The IRS Is Drunk With Power

It’s time to rein in the out-of-control agency.


The party is over for the Internal Revenue Service. After spending $50 million on 220 conferences between 2010 and 2012, Americans are outraged by the misuse of taxpayers' funds to support their line dancing lessons and expensive hotel rooms. The Inspector General's report also detailed how the IRS spent $60,000 to produce "Star Trek" and "Gilligan's Island" themed training videos and paid $135,000 in fees to outside speakers.   One wonders what the themes of these talks were: "How to persecute conservatives from the comfort of your luxury suite?" or "How to stop write offs of luxury items while at the spa at the Ritz Carlton?"

Over the last five years, Americans have taken less vacation time and have found other ways to tighten their belts, but IRS employees are spending money while staying in expensive presidential hotel suites. The reprehensible actions of the IRS in its handling of tea party groups, the stewardship of its own budget and the fears of what they will do to us with the expansive power of Obamacare, have joined together to make tax reform a real possibility.

On the IRS website, they claim to be one of the world's most efficient tax administrators.  The IRS officials might know how to collect taxes, but surely know how to misspend the funds. The officials who testified in Congress this week have failed to provide adequate responses for their lavish spending.

[See a collection of editorial cartoons on the IRS Scandal.]

Those who have worked in government, corporations or nonprofits have likely attended an office retreat or conference to regroup, connect with work colleagues and discuss the goals for the upcoming year. These conferences may help to rekindle office relationships or refocus on an organization's mission. However, the IRS conferences follow a pattern of excessive spending and waste and demonstrate that they have little sensitivity on how tough it has been for Americans during this deep economic downturn. Democrats and Republicans on the Hill are furious. They have finally found something they can agree on:  this agency is drunk with power and probably too big and unwieldy to properly oversee.

While the commissioner for IRS' Small Business and Self-Employment Division, Faris Fink, who approved the expenses and appeared in the "Star Trek" video apologized during a House oversight committee meeting, his apology is not enough. In fact, the outrage continues to grow. The American people have seen this outfit for what it is and they don't like it one bit. They expect the president to step up and lead on so many issues, and this is the latest one where he seems to be performing a two-step.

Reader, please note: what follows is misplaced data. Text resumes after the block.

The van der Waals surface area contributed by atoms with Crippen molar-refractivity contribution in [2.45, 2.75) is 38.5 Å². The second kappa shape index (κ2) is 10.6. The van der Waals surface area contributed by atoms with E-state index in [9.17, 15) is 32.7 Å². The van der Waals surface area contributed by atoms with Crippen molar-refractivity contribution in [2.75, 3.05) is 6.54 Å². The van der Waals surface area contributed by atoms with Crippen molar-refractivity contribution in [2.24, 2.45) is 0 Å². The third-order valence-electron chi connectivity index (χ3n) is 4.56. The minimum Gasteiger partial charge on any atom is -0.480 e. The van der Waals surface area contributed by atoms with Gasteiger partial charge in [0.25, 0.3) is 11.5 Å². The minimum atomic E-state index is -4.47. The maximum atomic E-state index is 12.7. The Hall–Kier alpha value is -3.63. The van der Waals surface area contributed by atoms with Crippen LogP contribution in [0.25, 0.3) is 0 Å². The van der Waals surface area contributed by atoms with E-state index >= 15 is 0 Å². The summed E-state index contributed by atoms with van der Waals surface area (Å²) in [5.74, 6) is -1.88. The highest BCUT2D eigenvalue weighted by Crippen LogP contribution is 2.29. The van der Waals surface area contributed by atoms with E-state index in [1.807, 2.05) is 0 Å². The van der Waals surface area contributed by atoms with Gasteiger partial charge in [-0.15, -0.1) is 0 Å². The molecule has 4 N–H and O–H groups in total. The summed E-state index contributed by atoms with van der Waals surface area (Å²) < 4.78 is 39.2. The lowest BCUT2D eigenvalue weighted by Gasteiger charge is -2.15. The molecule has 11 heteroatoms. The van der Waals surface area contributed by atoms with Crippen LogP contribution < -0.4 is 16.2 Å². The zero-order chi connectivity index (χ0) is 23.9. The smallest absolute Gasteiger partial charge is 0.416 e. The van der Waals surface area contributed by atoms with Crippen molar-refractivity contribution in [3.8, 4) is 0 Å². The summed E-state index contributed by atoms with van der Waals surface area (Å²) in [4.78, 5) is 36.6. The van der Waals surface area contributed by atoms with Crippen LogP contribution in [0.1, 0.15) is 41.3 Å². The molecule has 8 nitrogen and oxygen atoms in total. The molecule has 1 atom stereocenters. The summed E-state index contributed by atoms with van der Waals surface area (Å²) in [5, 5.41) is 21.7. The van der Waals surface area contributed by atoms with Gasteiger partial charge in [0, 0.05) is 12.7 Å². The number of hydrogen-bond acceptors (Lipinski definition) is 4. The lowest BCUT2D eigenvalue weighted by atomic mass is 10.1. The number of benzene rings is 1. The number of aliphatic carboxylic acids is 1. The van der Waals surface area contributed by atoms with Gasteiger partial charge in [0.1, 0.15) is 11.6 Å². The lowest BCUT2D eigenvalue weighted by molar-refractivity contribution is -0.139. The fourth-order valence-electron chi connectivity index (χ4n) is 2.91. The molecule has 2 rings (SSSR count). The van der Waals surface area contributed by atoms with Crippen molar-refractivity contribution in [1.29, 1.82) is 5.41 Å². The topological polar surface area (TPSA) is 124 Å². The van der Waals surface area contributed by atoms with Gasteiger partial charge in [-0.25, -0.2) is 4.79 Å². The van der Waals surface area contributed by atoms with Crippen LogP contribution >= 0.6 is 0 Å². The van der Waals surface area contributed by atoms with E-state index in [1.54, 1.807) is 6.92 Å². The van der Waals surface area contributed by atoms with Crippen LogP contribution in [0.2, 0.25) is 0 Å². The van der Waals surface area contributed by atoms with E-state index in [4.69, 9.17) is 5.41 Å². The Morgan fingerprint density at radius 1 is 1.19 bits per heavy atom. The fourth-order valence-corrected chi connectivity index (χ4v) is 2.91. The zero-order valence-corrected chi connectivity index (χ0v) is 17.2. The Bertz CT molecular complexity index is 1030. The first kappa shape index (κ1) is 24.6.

President Obama and his administration are suffering a credibility issue and are under increasing pressure to respond to the IRS transgressions. In the most recent Wall Street Journal/NBC poll, 55 percent of Americans believe that the targeting conservative organizations, essentially political opponents while running for re-election, raises doubts about the "overall honesty and integrity of the Obama administration."

[Check out our editorial cartoons on President Obama.]

Selecting a new nonpartisan IRS commissioner would be a first step, but President Obama also needs to continue to reassure the American people that his administration is working to rein in the IRS. However the relative silence of President Obama is an indication that he is worried that the rallying cry of his presidency – Obamacare – is actually in a precarious position as it will be housed at the IRS. I would love to see the old television show they use for the Obamacare training video: the IRS would probably pick "Grey's Anatomy" whereas we all know a better choice would be "Six Feet Under."

This week leaders of conservative groups also testified in Congress and shared their stories of intimidation and how they were unfairly scrutinized because of their political or religious beliefs. They explained how the IRS released donor details to opposing groups and placed high demands on conservative organizations. 

The IRS scandal is a telling tale of a government that has forgotten the fundamental principles of our nation and our First Amendment to the Constitution, which allows each of us to express our freedom of speech and to advocate for our beliefs.

[See a collection of political cartoons on Congress.]

Unfortunately, our country has become so politically polarized that one side routinely attempts to destroy and discredit the other. This mentality has infiltrated into the IRS and other parts of the administration. It reminds me of when my father would tell me stories of his life under the Castro regime in Cuba back in the 1960s where an anti-Castro activist could not even trust his neighbor because he feared retaliation by the Castro government. We should not have to experience the fear of intimidation or retaliation in the United States.

These scandals have brought discredit to this administration and have made us all question why we give so much power to government, when they get it wrong so often.  The only good thing that can come out of all of this is a dramatic recast of how and why we collect income taxes in this country by passing bipartisan tax reform. And while we are at it, let's rethink giving the IRS even more authority in our lives through their dominance in the implementation of Obamacare.

  • Read Susan Milligan: Americans Should Blame Congress, Not Obama, for Phone Data Collection
  • Read Peter Roff: Eric Holder, Fox News and the Assault on the First Amendment
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